The AVMA has been actively advocating at the federal level on behalf of veterinarians as the COVID crisis has evolved. Last night, in his address to the nation on the next phase of the National Strategy for the COVID pandemic response, President Biden focused on the effort to accelerate vaccination, stating that the plans to expand the pool of qualified personnel eligible to administer vaccines will include veterinarians and veterinary students.
AVMA is here to help you understand what this means for you and your teams &38211; and to continue to advocate on your behalf.
Enabling veterinarians to assist with vaccination efforts
As the conversation about utilizing veterinarians for administering COVID vaccines to people has accelerated over the past several months, the AVMA has been in direct and ongoing conversation with the Department of Health and Human Services (HHS), Centers for Disease Control and Prevention (CDC), and the Federal Emergency Management Agency (FEMA). This has included direct discussion with the HHS, CDC and FEMA teams responsible for coordinating the vaccine response. On February 17, AVMA submitted a formal request to HHS asking that veterinary professionals be listed as a “qualified person” in connection with COVID declarations under the federal Public Readiness and Emergency Preparedness Act (PREP Act), which authorizes the HHS secretary to issue emergency public health declarations and provides limited immunity from liability to those covered under the act.
AVMA’s message has been consistent: If veterinarians are to be asked to help administer COVID vaccines to people, veterinarians need to be clearly authorized to do so, and they must be explicitly included among those covered by the liability immunity.
We’re pleased to tell you that AVMA’s efforts on your behalf have been successful. The acting HHS secretary today issued an amendment to the PREP Act declarations that specifically addresses veterinarians and veterinary students.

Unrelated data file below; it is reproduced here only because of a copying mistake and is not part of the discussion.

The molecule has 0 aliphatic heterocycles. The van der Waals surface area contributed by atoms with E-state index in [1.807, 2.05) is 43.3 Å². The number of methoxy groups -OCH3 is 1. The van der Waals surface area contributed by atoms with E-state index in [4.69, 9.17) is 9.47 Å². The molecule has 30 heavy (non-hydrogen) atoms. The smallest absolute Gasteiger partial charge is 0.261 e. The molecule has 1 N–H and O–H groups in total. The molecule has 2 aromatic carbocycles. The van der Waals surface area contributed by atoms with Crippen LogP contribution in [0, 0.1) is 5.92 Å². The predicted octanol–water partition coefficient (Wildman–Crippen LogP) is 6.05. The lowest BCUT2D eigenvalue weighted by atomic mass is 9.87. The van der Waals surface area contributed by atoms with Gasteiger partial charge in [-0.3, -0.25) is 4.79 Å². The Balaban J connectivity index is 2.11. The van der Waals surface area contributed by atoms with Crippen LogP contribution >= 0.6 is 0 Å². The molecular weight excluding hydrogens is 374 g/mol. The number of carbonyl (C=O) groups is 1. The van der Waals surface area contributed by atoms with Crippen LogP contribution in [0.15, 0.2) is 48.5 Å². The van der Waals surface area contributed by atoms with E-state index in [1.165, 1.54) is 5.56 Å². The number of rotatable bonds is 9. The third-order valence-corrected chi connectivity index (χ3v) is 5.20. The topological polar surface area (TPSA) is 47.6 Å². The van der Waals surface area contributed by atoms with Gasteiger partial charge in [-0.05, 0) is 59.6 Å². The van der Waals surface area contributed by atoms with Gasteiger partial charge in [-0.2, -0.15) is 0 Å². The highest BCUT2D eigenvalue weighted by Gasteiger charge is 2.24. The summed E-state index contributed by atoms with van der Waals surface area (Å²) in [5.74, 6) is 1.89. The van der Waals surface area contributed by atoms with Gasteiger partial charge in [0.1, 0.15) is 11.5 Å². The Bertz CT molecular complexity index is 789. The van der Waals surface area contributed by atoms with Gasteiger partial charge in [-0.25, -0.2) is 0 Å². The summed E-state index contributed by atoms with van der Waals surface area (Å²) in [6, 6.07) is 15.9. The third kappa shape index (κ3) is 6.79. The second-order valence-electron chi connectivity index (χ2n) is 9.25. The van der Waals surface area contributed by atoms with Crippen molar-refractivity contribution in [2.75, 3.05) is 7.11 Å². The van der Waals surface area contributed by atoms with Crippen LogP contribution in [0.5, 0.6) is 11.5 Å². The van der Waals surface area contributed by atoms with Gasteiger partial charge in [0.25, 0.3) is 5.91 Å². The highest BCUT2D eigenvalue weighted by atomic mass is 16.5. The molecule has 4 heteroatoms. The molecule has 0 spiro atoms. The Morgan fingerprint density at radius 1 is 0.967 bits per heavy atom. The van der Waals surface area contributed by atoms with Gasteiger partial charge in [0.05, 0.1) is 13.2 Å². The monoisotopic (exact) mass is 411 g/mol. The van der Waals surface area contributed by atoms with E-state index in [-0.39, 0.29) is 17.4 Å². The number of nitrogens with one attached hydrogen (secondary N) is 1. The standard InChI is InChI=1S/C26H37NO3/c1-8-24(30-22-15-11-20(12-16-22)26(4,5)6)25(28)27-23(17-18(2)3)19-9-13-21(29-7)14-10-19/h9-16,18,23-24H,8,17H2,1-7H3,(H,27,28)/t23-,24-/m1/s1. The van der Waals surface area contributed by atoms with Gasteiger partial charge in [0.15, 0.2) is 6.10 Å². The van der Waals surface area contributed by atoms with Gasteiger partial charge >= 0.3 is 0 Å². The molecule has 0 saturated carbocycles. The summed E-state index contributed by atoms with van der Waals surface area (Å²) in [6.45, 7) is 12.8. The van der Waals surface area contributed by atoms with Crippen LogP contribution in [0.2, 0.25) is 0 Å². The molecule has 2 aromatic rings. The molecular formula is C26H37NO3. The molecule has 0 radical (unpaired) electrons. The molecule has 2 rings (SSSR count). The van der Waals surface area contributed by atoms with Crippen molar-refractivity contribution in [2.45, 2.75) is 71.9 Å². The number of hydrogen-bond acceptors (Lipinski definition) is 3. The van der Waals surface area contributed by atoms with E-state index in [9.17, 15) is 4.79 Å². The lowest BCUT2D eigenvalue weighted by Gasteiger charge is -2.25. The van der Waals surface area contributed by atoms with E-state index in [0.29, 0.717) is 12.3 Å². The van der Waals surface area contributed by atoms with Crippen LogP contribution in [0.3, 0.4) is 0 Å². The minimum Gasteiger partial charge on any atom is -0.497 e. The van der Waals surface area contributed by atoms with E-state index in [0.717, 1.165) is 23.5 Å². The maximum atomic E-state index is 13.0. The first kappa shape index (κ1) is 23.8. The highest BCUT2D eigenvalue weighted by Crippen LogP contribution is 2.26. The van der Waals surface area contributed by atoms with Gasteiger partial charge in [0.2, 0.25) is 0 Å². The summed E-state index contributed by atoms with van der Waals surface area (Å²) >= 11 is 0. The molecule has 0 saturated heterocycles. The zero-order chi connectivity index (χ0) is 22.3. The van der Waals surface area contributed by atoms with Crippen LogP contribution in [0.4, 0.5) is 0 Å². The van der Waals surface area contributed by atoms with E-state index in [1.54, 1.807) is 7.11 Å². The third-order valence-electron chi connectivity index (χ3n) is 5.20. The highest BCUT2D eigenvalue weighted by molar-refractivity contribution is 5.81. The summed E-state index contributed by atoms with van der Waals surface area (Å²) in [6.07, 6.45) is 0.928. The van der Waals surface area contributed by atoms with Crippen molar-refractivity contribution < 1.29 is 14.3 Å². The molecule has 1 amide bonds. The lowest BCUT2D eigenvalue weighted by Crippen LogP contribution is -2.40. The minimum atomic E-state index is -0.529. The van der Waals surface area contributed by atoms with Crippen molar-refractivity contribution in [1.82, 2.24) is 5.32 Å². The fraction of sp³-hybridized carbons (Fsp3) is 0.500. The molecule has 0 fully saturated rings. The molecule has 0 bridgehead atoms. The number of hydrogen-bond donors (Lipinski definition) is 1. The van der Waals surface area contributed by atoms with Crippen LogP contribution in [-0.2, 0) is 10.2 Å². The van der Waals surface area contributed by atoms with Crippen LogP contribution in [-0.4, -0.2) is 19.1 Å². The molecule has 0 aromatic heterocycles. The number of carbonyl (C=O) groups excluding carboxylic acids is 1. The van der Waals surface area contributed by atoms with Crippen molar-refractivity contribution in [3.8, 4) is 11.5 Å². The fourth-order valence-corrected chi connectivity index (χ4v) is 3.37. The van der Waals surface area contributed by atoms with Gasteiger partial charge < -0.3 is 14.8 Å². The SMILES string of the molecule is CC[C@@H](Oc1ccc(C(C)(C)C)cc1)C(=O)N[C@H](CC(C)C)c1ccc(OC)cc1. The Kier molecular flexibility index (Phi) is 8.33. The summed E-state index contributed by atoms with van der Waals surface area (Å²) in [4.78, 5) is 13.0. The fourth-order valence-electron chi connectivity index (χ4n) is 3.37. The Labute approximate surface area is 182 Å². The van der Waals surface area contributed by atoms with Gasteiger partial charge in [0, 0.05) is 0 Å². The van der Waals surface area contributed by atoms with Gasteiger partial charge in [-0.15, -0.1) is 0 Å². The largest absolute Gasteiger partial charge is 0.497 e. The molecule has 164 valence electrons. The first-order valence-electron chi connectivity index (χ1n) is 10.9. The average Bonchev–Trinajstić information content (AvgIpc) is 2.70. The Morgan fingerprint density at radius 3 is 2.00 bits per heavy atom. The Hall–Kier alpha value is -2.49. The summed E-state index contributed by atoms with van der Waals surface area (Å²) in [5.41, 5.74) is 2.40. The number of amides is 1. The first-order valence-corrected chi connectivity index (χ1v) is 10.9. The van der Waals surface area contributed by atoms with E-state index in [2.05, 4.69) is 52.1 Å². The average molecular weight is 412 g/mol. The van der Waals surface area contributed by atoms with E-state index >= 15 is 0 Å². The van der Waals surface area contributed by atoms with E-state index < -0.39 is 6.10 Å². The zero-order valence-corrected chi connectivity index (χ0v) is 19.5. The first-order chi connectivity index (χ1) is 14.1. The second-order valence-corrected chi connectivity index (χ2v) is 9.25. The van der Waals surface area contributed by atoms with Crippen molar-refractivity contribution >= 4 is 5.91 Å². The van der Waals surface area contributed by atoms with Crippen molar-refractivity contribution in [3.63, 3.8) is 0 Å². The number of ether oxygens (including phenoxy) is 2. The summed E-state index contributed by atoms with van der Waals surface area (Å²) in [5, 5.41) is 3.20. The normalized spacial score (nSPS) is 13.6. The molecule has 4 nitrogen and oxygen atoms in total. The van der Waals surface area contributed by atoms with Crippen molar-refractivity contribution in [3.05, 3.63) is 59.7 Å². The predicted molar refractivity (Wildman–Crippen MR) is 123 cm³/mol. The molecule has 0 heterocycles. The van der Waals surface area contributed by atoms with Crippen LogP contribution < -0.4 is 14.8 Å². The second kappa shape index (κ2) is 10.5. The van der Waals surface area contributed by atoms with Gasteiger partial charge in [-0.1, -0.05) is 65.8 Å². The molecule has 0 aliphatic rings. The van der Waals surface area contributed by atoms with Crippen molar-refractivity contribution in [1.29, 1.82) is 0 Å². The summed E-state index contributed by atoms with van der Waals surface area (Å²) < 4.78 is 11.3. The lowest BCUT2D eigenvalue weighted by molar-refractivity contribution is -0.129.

IMPORTANT INFORMATION YOU SHOULD KNOW ABOUT TODAY’S ACTION:
- It allows veterinarians who are licensed to practice under the law of any state to administer COVID vaccines in any jurisdiction in association with a COVID vaccination effort by a state, local, tribal, or territorial authority or by an institution in which the COVID vaccine is administered.
- This also applies to veterinarians who have held an active license or certification under the law of any state within the last five years which is inactive, expired or lapsed, as well as veterinary students with appropriate training in administering vaccines. The intent is to include recently retired veterinarians who may want to help.
- Today’s amendment preempts any state law that would otherwise prohibit veterinarians or veterinary students who are a “qualified person” under the PREP Act from prescribing, dispensing, or administering COVID vaccines or other covered COVID countermeasures.
- Veterinarians and veterinary students will be afforded liability protections in accordance with the PREP Act and the terms of the amendment. However, specific conditions must be met in order for the authorization to administer the vaccines and the liability protections to apply. These liability protections apply from March 11, 2021, through October 1, 2024.
- In order for the authorization and liability protections to apply, veterinarians and veterinary students must be participating in association with a COVID vaccination effort by a state, local, tribal, or territorial authority, or by an institution in which the COVID vaccine is administered. Additional specific requirements also must be met, such as having basic certification in CPR, completing the CDC COVID vaccination modules, an observation period, etc. There is a separate section of the declaration that applies to those in the uniformed services and for federal employees, contractors and volunteers when authorized to administer COVID vaccine.
- While the liability outlined in the PREP Act is broad, it does not apply to willful misconduct, and the federal government does not provide a legal defense in the event that you are sued. Your state may have separate liability protections, along with separate requirements to qualify, and may or may not provide a legal defense. Veterinary malpractice will not likely respond to claims arising from a veterinarian intentionally vaccinating people against COVID.
AVMA is working to develop additional resources to assist those who choose to volunteer in this effort, such as guidance on CPR certification and other requirements. We will continue to advocate on your behalf and provide you with breaking updates as the vaccination program expands. Please check in regularly at avma.org/Coronavirus for developing information.
The following federal government resources also provide additional information:
- Information on volunteering to participate in vaccination efforts
- Fact sheet: Expanding the COVID-19 Vaccination Workforce
- HHS announcement: Amendment of the PREP Act